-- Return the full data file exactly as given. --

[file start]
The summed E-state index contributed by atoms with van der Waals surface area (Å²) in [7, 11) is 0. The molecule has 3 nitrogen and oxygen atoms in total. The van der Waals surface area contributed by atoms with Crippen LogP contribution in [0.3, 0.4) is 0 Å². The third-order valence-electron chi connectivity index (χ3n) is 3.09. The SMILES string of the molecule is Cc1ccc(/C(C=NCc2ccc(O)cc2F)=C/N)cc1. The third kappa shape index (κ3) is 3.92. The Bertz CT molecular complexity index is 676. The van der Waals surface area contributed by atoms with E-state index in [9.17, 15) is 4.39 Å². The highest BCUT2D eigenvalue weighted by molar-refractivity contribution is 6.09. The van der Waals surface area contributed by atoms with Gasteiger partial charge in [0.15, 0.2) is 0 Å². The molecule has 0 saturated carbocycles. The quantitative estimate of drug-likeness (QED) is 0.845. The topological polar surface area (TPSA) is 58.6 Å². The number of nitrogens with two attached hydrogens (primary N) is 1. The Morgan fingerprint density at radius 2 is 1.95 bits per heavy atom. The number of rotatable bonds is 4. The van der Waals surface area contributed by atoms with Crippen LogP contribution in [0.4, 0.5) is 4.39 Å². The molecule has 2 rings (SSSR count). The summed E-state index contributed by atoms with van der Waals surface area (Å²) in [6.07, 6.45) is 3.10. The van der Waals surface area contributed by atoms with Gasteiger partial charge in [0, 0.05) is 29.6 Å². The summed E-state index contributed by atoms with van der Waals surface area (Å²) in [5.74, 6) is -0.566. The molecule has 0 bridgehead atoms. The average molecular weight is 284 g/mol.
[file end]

The summed E-state index contributed by atoms with van der Waals surface area (Å²) in [7, 11) is 0. The molecule has 3 nitrogen and oxygen atoms in total. The van der Waals surface area contributed by atoms with Crippen LogP contribution in [0.3, 0.4) is 0 Å². The third-order valence-electron chi connectivity index (χ3n) is 3.09. The SMILES string of the molecule is Cc1ccc(/C(C=NCc2ccc(O)cc2F)=C/N)cc1. The third kappa shape index (κ3) is 3.92. The Bertz CT molecular complexity index is 676. The van der Waals surface area contributed by atoms with E-state index in [9.17, 15) is 4.39 Å². The highest BCUT2D eigenvalue weighted by molar-refractivity contribution is 6.09. The van der Waals surface area contributed by atoms with Gasteiger partial charge in [0.15, 0.2) is 0 Å². The molecule has 0 saturated carbocycles. The quantitative estimate of drug-likeness (QED) is 0.845. The topological polar surface area (TPSA) is 58.6 Å². The number of nitrogens with two attached hydrogens (primary N) is 1. The Morgan fingerprint density at radius 2 is 1.95 bits per heavy atom. The number of rotatable bonds is 4. The van der Waals surface area contributed by atoms with Crippen LogP contribution in [0.4, 0.5) is 4.39 Å². The molecule has 2 rings (SSSR count). The summed E-state index contributed by atoms with van der Waals surface area (Å²) in [6.07, 6.45) is 3.10. The van der Waals surface area contributed by atoms with Gasteiger partial charge in [0, 0.05) is 29.6 Å². The summed E-state index contributed by atoms with van der Waals surface area (Å²) in [5.74, 6) is -0.566. The molecule has 0 bridgehead atoms. The average molecular weight is 284 g/mol.